And here is where that nefarious agent really is sneaky. Research certainly shows that, for the most part, people tend to be fairly trusting. But suspicion is sneaking into our overall trusting nature. It is kind of like building a trap door … directly under where you are standing.
This means you view the world with eyes desiring to trust but are grounded on suspicion. That means you inevitably question everything before trusting or deciding on innocence. That means we don’t really trust and believe innocence first … we view suspiciously before attaching the positives.
Here is the major problem with that.
Research also shows that suspicious people are NOT better at reading the situation properly. That is because suspicious people are, overall, just more negative/cynical therefore they are more likely to notice problems WHEN they really exist but attach problems more often when they do NOT exist.
On the other hand … trusting people tend to see the truth better than suspicious people <and a little slower on recognizing the lies>.
My real point?
Research states that neither the trusting nor the suspicious are particularly good at reading the situation … just biased in different directions.
The truth is that accurately detecting deception isn’t based on any skill. It is based on making the right guess.
Trusting people are better at spotting the truth.
Suspicious people are better at spotting lies.
I would suggest that being ridiculously good at living Life means setting suspicion off to the side and approach things and people with a trusting attitude.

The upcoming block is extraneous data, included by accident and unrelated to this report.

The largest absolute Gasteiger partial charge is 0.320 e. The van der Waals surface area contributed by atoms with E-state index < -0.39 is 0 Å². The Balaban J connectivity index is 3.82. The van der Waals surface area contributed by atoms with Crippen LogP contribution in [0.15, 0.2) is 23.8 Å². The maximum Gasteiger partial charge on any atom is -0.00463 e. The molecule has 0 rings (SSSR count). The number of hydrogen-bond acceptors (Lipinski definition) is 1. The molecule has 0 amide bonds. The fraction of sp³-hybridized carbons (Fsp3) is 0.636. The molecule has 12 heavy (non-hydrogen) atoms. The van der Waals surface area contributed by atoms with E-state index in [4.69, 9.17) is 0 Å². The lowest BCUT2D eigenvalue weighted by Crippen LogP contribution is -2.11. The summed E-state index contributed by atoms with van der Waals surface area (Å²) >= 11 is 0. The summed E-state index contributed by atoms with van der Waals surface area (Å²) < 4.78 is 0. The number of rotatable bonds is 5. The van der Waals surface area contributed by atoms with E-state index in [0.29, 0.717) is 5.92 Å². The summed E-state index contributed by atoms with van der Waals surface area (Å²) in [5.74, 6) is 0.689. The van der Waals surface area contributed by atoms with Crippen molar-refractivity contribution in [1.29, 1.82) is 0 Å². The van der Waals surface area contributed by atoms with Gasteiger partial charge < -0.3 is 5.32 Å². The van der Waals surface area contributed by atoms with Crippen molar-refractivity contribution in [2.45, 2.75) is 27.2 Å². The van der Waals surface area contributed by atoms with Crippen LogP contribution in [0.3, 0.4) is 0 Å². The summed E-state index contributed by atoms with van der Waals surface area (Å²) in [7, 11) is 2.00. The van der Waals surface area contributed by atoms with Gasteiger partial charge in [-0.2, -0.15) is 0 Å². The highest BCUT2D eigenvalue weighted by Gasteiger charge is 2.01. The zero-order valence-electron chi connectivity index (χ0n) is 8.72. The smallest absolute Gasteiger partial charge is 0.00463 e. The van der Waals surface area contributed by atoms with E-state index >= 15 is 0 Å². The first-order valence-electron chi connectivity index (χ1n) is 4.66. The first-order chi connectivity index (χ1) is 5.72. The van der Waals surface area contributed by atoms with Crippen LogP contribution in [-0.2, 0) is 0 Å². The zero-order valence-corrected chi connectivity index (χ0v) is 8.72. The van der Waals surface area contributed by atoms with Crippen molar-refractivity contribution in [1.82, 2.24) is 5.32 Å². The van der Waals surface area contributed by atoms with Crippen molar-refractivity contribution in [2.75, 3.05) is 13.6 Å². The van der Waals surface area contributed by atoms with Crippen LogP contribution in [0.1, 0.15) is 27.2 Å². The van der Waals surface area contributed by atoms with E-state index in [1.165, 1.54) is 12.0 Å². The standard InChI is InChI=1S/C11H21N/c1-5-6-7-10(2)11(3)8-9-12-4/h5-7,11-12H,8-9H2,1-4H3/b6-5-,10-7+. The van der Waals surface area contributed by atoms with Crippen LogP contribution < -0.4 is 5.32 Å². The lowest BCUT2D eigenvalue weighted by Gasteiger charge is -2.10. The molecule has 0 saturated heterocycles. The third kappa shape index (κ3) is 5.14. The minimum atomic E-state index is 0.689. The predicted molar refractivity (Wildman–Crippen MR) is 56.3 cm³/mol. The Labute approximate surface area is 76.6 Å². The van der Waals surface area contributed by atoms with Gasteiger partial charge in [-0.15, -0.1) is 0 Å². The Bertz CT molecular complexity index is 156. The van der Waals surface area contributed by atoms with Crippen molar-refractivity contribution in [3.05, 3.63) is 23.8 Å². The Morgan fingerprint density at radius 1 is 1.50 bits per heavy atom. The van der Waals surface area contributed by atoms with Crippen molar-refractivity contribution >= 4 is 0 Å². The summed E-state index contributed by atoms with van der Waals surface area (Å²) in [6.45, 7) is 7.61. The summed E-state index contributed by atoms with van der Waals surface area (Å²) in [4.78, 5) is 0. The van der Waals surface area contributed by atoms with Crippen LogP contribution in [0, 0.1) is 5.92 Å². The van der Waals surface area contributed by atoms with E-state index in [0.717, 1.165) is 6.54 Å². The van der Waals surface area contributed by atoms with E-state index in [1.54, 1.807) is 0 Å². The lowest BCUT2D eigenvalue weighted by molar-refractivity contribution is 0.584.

The easiest answer is that you will have a tendency to attract trustworthy people. Good people, trustworthy people, like to be trusted and not have to prove their trustworthiness. It gets tiring to address unmerited suspicions.
The other reason?
Time and time again … if you truly look at Life in a black & white way <not rise colored glasses> you will find little evidence for true institutional corruption or something that merits suspicion.
The other way for me to suggest we view this … is to examine the places in which there are the highest levels of suspicion … and where you will find little truth worthy of suspicion, mostly just speculation <or “smoke” as some people call it> and no real fires.
In fact … it is more likely our suspicion creates what it suspects <similar to see what we want to see> then it actually uncovers anything.
But, you know what?
Someone will immediately send me an email talking about my naiveté and point out dozens of example for which suspicion actually had some merit.
That is not the point.
Nowhere in a true democracy and in a society in which we are reliant upon “we” doing shit together is there room for a relentless thread of suspicion.
It becomes an agent of … “not doing.”
For where is the motivation to do shit … let alone trust the “we” to get shit done if you are constantly suspicious of some nebulous ‘we’?
“In a big democracy like this, a diverse country like this, it all comes down to what the people say,” Obama recently said “our democracy doesn’t work if we spend all our time just demonizing one another. Progress requires compromise, even when you’re right, but we should try to conduct ourselves with basic honesty and decency and big-heartedness.”
That sounds good, doesn’t it?
And … well … nowhere in there did I see the word “suspicion.”
This isn’t about the election and this isn’t about any particular candidate nor is this about any particular person or situation.
This is more about what I wrote in ‘innocent until proven guilty.’
In this case it is ‘trust before suspicion.’
Life isn’t about “I” … inevitably it is about “we.”
And “we” doesn’t exist … well … certainly doesn’t exist as a viable productively efficient and effective “we” … if it is constantly barraged by suspicion.
We all … society as a whole … needs to get our shit together with regard to suspicion. We need to deport the nefarious agents so that we can work together with some healthy trust that we can get shit done with some compromise, a lot of hard work … and … well … a good healthy attitude toward each other.